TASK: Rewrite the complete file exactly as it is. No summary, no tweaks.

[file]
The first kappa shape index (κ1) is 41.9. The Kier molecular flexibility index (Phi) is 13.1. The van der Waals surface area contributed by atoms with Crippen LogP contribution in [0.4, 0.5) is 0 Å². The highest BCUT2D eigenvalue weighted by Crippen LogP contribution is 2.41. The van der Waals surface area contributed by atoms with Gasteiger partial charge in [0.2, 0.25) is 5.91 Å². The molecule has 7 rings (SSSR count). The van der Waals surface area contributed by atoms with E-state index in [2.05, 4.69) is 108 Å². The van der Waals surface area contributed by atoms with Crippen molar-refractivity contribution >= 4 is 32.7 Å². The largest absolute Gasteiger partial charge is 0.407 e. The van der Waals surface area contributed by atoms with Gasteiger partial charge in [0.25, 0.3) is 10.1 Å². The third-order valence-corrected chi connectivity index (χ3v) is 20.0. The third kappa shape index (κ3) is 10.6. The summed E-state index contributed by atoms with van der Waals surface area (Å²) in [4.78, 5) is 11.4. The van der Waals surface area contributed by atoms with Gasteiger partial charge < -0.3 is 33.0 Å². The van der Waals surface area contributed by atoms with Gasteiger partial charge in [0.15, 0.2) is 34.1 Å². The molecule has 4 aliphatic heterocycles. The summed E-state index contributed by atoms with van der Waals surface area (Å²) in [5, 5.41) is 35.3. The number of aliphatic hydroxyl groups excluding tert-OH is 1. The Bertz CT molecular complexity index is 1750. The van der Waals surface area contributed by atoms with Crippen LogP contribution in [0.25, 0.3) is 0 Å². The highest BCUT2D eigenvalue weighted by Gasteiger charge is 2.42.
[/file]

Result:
The first kappa shape index (κ1) is 41.9. The Kier molecular flexibility index (Phi) is 13.1. The van der Waals surface area contributed by atoms with Crippen LogP contribution in [0.4, 0.5) is 0 Å². The highest BCUT2D eigenvalue weighted by Crippen LogP contribution is 2.41. The van der Waals surface area contributed by atoms with Gasteiger partial charge in [0.2, 0.25) is 5.91 Å². The molecule has 7 rings (SSSR count). The van der Waals surface area contributed by atoms with E-state index in [2.05, 4.69) is 108 Å². The van der Waals surface area contributed by atoms with Crippen molar-refractivity contribution >= 4 is 32.7 Å². The largest absolute Gasteiger partial charge is 0.407 e. The van der Waals surface area contributed by atoms with Gasteiger partial charge in [0.25, 0.3) is 10.1 Å². The third-order valence-corrected chi connectivity index (χ3v) is 20.0. The third kappa shape index (κ3) is 10.6. The summed E-state index contributed by atoms with van der Waals surface area (Å²) in [4.78, 5) is 11.4. The van der Waals surface area contributed by atoms with Gasteiger partial charge < -0.3 is 33.0 Å². The van der Waals surface area contributed by atoms with Gasteiger partial charge in [0.15, 0.2) is 34.1 Å². The molecule has 4 aliphatic heterocycles. The summed E-state index contributed by atoms with van der Waals surface area (Å²) in [5, 5.41) is 35.3. The number of aliphatic hydroxyl groups excluding tert-OH is 1. The Bertz CT molecular complexity index is 1750. The van der Waals surface area contributed by atoms with Crippen LogP contribution in [0.25, 0.3) is 0 Å². The highest BCUT2D eigenvalue weighted by Gasteiger charge is 2.42.